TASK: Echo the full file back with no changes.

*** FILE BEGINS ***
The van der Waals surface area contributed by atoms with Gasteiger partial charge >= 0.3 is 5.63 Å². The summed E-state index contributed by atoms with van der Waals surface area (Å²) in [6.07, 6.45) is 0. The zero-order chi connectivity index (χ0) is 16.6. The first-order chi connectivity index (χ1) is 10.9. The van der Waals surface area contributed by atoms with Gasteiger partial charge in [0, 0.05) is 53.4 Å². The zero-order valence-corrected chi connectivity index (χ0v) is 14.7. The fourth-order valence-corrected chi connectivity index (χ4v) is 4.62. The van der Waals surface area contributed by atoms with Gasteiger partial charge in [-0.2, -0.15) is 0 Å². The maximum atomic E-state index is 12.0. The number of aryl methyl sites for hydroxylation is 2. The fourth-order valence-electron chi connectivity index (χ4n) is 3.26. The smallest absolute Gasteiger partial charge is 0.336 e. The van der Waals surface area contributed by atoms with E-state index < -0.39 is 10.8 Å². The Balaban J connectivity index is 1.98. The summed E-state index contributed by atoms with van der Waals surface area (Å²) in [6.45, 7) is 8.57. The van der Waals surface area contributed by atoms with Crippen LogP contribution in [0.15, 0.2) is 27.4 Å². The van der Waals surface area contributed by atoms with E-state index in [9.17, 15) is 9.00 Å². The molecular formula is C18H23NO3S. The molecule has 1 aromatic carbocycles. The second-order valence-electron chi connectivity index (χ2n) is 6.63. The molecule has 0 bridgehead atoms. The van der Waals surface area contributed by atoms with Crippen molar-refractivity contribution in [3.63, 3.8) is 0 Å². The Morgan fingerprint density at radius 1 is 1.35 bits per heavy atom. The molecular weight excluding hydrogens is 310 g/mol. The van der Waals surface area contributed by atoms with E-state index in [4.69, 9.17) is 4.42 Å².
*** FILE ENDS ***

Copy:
The van der Waals surface area contributed by atoms with Gasteiger partial charge >= 0.3 is 5.63 Å². The summed E-state index contributed by atoms with van der Waals surface area (Å²) in [6.07, 6.45) is 0. The zero-order chi connectivity index (χ0) is 16.6. The first-order chi connectivity index (χ1) is 10.9. The van der Waals surface area contributed by atoms with Gasteiger partial charge in [0, 0.05) is 53.4 Å². The zero-order valence-corrected chi connectivity index (χ0v) is 14.7. The fourth-order valence-corrected chi connectivity index (χ4v) is 4.62. The van der Waals surface area contributed by atoms with Gasteiger partial charge in [-0.2, -0.15) is 0 Å². The maximum atomic E-state index is 12.0. The number of aryl methyl sites for hydroxylation is 2. The fourth-order valence-electron chi connectivity index (χ4n) is 3.26. The smallest absolute Gasteiger partial charge is 0.336 e. The van der Waals surface area contributed by atoms with E-state index < -0.39 is 10.8 Å². The Balaban J connectivity index is 1.98. The summed E-state index contributed by atoms with van der Waals surface area (Å²) in [6.45, 7) is 8.57. The van der Waals surface area contributed by atoms with Crippen LogP contribution in [0.15, 0.2) is 27.4 Å². The van der Waals surface area contributed by atoms with E-state index in [9.17, 15) is 9.00 Å². The molecular formula is C18H23NO3S. The molecule has 1 aromatic carbocycles. The second-order valence-electron chi connectivity index (χ2n) is 6.63. The molecule has 0 bridgehead atoms. The van der Waals surface area contributed by atoms with Crippen molar-refractivity contribution in [3.63, 3.8) is 0 Å². The Morgan fingerprint density at radius 1 is 1.35 bits per heavy atom. The molecular weight excluding hydrogens is 310 g/mol. The van der Waals surface area contributed by atoms with E-state index in [4.69, 9.17) is 4.42 Å².